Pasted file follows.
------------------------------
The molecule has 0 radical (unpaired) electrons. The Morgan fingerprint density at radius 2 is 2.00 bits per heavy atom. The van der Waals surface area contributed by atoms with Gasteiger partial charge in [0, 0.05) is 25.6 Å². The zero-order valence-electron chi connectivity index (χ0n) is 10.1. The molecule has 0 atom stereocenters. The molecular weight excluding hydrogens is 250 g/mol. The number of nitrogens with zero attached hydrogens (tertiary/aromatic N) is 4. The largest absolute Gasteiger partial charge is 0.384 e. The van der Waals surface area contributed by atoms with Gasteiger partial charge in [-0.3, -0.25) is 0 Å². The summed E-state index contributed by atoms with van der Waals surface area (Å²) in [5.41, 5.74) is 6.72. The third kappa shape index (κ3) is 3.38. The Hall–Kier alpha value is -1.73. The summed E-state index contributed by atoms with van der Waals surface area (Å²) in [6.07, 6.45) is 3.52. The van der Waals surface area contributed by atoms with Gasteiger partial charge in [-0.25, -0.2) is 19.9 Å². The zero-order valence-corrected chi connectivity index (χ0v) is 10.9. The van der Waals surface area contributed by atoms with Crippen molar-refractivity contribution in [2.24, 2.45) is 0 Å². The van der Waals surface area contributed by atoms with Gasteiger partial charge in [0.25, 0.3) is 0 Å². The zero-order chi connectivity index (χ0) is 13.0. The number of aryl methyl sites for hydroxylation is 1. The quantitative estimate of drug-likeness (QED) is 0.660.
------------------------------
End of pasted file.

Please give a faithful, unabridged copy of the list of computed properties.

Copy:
The molecule has 0 radical (unpaired) electrons. The Morgan fingerprint density at radius 2 is 2.00 bits per heavy atom. The van der Waals surface area contributed by atoms with Gasteiger partial charge in [0, 0.05) is 25.6 Å². The zero-order valence-electron chi connectivity index (χ0n) is 10.1. The molecule has 0 atom stereocenters. The molecular weight excluding hydrogens is 250 g/mol. The number of nitrogens with zero attached hydrogens (tertiary/aromatic N) is 4. The largest absolute Gasteiger partial charge is 0.384 e. The van der Waals surface area contributed by atoms with Gasteiger partial charge in [-0.3, -0.25) is 0 Å². The summed E-state index contributed by atoms with van der Waals surface area (Å²) in [5.41, 5.74) is 6.72. The third kappa shape index (κ3) is 3.38. The Hall–Kier alpha value is -1.73. The summed E-state index contributed by atoms with van der Waals surface area (Å²) in [6.07, 6.45) is 3.52. The van der Waals surface area contributed by atoms with Gasteiger partial charge in [-0.25, -0.2) is 19.9 Å². The zero-order valence-corrected chi connectivity index (χ0v) is 10.9. The van der Waals surface area contributed by atoms with Crippen molar-refractivity contribution in [2.24, 2.45) is 0 Å². The van der Waals surface area contributed by atoms with Gasteiger partial charge in [0.25, 0.3) is 0 Å². The zero-order chi connectivity index (χ0) is 13.0. The number of aryl methyl sites for hydroxylation is 1. The quantitative estimate of drug-likeness (QED) is 0.660.